Pr. George's Police Arrest 2 In Marijuana-Shipping Plot
One Package Went to Mayor's Wife

By Rosalind S. Helderman and Aaron C. Davis
Washington Post Staff Writers
Thursday, August 7, 2008

Prince George's County police announced yesterday that they have arrested a deliveryman and another man who they say are involved in a scheme to smuggle marijuana by shipping packages addressed to unsuspecting recipients, including a delivery last week to the wife of the mayor of Berwyn Heights.

The county Sheriff's Office SWAT team and narcotics officers raided the home of Mayor Cheye Calvo and his wife, Trinity Tomsic, after intercepting a package addressed to her that was filled with 32 pounds of marijuana. During the raid, officers broke down Calvo's door and fatally shot the family's two black Labrador retrievers.

Police said the package was one of about a half-dozen retrieved by authorities in the past week along the route of a deliveryman in northern Prince George's. The packages contained a combined 417 pounds of marijuana valued at about $3.6 million.

Police Chief Melvin C. High would not rule out that Calvo and Tomsic had some involvement in the delivery. Asked whether police had cleared them, he said: "From all the indications at the moment, they had an unlikely involvement, but we don't want to draw that definite conclusion at the moment." He later said, "Most likely, they were innocent victims."

Neither he nor Sheriff Michael A. Jackson apologized for the raid, which they said was conducted responsibly, given what deputies and officers knew at the time.

Calvo declined to comment. Timothy Maloney, an attorney for Calvo and Tomsic, said the arrests confirm that Tomsic was a "random victim of identity theft at the hands of major drug traffickers."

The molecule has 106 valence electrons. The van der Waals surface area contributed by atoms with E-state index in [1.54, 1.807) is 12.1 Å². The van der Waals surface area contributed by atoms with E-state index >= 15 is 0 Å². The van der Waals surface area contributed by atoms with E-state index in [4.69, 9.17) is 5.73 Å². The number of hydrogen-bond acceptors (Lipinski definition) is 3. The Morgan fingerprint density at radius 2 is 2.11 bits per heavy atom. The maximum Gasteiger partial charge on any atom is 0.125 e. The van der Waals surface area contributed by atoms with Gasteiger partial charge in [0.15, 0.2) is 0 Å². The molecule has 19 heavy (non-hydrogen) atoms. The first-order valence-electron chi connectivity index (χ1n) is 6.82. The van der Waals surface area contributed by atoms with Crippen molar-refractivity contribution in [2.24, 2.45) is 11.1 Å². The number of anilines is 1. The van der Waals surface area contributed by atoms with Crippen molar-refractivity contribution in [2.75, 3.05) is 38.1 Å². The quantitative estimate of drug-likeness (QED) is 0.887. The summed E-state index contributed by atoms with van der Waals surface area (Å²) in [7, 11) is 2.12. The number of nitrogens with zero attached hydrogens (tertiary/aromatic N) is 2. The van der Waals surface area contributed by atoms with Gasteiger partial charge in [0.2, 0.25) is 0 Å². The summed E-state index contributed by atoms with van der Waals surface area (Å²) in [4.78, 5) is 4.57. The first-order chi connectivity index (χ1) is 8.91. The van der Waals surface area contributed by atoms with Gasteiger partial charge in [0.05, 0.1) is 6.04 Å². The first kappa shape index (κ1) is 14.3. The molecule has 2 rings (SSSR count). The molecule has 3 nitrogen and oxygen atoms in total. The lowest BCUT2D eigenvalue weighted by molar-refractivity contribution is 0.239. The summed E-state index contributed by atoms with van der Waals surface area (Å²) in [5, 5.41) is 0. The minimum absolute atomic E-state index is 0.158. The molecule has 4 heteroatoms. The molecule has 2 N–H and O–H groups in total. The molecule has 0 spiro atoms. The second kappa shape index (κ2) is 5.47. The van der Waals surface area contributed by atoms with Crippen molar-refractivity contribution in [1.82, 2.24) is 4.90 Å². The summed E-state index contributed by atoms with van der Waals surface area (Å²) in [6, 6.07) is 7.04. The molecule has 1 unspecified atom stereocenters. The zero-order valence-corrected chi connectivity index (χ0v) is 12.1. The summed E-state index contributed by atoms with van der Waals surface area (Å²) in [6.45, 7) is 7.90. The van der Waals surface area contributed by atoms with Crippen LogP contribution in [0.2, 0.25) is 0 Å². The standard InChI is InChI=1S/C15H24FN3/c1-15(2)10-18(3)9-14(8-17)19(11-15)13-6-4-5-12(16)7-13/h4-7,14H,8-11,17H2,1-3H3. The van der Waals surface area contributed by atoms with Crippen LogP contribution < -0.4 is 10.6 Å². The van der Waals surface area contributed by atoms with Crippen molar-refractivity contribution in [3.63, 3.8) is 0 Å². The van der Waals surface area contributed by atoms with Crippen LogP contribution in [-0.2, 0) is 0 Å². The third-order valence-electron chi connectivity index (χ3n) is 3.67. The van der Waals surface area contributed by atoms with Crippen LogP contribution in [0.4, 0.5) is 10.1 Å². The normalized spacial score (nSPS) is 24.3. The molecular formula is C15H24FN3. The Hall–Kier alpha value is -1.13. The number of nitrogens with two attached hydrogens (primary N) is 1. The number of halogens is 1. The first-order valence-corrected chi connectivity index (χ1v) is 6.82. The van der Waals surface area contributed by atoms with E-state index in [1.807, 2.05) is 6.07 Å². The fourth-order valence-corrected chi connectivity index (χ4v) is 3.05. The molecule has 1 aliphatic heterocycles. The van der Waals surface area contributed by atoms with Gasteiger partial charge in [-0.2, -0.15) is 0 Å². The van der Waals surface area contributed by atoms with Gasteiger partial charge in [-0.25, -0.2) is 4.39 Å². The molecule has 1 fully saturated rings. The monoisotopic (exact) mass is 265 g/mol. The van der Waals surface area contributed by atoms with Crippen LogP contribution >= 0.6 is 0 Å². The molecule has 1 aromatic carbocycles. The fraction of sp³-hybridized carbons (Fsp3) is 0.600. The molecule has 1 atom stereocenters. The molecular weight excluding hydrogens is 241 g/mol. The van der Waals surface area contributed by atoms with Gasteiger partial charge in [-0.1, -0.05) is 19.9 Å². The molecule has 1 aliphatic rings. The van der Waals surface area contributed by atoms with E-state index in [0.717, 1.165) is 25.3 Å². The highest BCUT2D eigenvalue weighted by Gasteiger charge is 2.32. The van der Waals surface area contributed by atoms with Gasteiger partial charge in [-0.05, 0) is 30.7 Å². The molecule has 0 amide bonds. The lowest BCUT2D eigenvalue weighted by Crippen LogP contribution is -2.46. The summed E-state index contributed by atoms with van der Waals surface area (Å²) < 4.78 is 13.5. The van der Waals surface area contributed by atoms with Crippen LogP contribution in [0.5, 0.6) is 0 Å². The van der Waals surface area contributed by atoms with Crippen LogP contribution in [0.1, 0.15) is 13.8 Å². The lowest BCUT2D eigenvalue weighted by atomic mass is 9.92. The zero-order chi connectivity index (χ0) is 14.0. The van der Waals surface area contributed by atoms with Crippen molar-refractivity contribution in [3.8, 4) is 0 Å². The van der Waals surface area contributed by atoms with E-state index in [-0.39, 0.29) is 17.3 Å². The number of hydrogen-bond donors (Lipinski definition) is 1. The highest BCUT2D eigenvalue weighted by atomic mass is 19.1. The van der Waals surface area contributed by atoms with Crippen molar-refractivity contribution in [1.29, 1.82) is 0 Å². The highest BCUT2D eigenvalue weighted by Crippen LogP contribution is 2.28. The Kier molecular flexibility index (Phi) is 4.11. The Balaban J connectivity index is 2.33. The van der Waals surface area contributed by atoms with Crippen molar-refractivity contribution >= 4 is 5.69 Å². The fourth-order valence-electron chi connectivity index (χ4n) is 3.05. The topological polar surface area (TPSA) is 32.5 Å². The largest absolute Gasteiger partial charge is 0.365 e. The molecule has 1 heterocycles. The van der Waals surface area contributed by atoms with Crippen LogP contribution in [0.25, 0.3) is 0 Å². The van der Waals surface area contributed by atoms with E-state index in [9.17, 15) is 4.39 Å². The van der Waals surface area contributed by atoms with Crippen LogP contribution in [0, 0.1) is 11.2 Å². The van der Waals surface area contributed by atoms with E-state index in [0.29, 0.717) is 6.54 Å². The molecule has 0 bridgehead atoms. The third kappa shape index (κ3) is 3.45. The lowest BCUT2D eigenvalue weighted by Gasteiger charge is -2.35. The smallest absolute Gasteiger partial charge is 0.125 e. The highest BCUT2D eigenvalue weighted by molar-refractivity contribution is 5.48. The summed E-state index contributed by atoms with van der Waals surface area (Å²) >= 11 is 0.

"This crime was compounded by law enforcement when it illegally invaded the Calvo home, tied up the mayor and his mother-in-law, and killed the family dogs," he said in an e-mail. "The Calvo family is still waiting for an explanation from law enforcement as to how this could possibly have happened."

Police had been tracking the package since a drug-sniffing dog in Arizona drew attention to it. Calvo has said law enforcement officers burst into his home moments after he picked up the package from his porch and brought it in. It had been left on the porch on the instructions of his mother-in-law by police posing as deliverymen. Calvo has said sheriff's deputies entered without knocking and began shooting immediately.

High said one of the men arrested was an independent contractor who worked as a package deliveryman. The police chief did not release the name of either man.

High and Maj. Mark Magaw, commander of the county's narcotics enforcement division, said the two suspects worked in tandem. The officials said that the deliveryman would drop off the package and that the other man would come by shortly thereafter and retrieve it.

At other times, the officials said, the suspects exchanged packages face to face in parking lots. In two instances, Magaw said, the deliveryman mistakenly took drugs to the wrong address, then went to the houses and asked for the packages.